Coal-fired power is dying, not only across the nation, but across New England as well. The region’s coal-fired power plant fleet has started to succumb to the costs of operating a coal-fired dinosaur in the age of energy efficiency, growing renewable electricity generation, and–for now–low natural gas prices.
Predominantly coal-fired Brayton Point Station in Somerset, Massachusetts, is the state’s largest single source of carbon emissions (producing over 6 million tons in 2010). Another harmful pollutant emitted by Brayton Point is particulate matter, which is measured daily by monitors that continuously check the opacity of the soot coming out of the plant’s smokestack. Brayton has been violating their limits for emitting that soot, and failing to monitor their emissions of several other harmful pollutants. Yesterday, CLF filed a notice of intent to sue Brayton’s current owners, Dominion Resources, for those violations. CLF’s upcoming lawsuit is just the latest in a growing list of bad news for Dominion and Brayton Point.
As New England’s other coal plants started to close or teeter on the edge of closure, Brayton Point Station was expected to be the last coal plant standing in the region. It is New England’s largest coal-fired power plant, and in the past decade its current owners, Dominion Resources, sank over $1 billion in pollution control upgrades into the behemoth. While Brayton Point does not have the kind of legal protection from market realities that PSNH exploits to prop up its dirty old coal generation in New Hampshire, many had assumed that Brayton Point was well-positioned to survive in the changing power generation landscape.
But the relentless pressure of low natural gas prices and the costs of starting up and operating an enormous coal-fired power plant have begun to affect every corner of the coal generation market in New England, and Brayton Point has not been spared. The plant’s “capacity factor,” which reflects the amount of power the plant generated compared to the amount of power it could have generated if used to its full potential, has taken a nosedive over the past three years. A plummeting capacity factor means that it is a better economic choice for a plant’s owners to keep it idle most of the time than to operate.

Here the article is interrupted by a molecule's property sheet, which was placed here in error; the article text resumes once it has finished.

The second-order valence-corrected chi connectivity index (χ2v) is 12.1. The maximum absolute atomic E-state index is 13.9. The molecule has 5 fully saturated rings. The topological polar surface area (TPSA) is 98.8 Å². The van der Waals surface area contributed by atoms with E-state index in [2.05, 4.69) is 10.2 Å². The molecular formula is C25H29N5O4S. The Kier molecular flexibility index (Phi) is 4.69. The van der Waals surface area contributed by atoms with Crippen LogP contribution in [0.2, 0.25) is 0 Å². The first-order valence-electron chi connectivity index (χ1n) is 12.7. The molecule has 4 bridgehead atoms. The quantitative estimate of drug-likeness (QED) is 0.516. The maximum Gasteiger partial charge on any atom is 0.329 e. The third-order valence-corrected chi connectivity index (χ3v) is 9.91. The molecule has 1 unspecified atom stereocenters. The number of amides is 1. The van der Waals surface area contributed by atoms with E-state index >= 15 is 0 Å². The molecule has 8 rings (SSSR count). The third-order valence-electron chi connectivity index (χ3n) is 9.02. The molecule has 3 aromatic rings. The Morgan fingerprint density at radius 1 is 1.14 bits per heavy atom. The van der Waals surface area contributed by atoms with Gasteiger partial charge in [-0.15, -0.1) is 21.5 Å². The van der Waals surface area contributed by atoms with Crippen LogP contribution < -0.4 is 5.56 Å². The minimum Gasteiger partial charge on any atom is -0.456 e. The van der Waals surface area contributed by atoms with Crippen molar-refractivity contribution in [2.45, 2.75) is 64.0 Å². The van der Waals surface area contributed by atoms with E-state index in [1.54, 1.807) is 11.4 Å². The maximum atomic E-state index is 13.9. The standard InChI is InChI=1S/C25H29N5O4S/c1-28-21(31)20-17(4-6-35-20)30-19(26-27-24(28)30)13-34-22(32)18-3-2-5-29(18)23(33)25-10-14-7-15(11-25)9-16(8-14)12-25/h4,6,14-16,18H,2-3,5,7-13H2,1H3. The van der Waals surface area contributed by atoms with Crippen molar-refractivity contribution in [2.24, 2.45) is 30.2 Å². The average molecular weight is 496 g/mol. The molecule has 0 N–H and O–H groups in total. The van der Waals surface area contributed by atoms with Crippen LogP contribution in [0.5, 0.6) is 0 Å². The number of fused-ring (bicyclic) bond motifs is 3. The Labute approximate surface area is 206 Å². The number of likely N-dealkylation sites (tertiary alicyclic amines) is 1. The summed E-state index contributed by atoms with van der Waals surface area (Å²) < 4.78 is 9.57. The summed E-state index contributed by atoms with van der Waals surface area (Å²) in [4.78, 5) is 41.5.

Dominion Resources, clearly, has seen the writing on the wall for coal in New England. After signing a binding agreement to cease coal operations at Salem Harbor Station as a result of CLF’s lawsuit against that plant, Dominion sold the Salem plant earlier this year. Following closely on the heels of the Salem sale, the company put Brayton Point on the market in September. While Dominion is marketing Brayton as a modern coal-fired power plant due to its recent billion-dollar pollution control investments, UBS recently assessed [PDF] the value of those investments (and the plant itself) at zero.
Brayton Point’s plummeting capacity factor and bleak sale prospects reflect both the current power of low natural gas prices and the weakness of these old, out-dated coal plants. That trend will continue as the New England energy market continues to move forward with better integration of efficiency, conservation and renewable generation. Dark clouds are rising over Brayton Point. In the meantime, CLF and our partners will work diligently to hold the Brayton Point power plant accountable for producing its own dark clouds of pollution in violation of the law.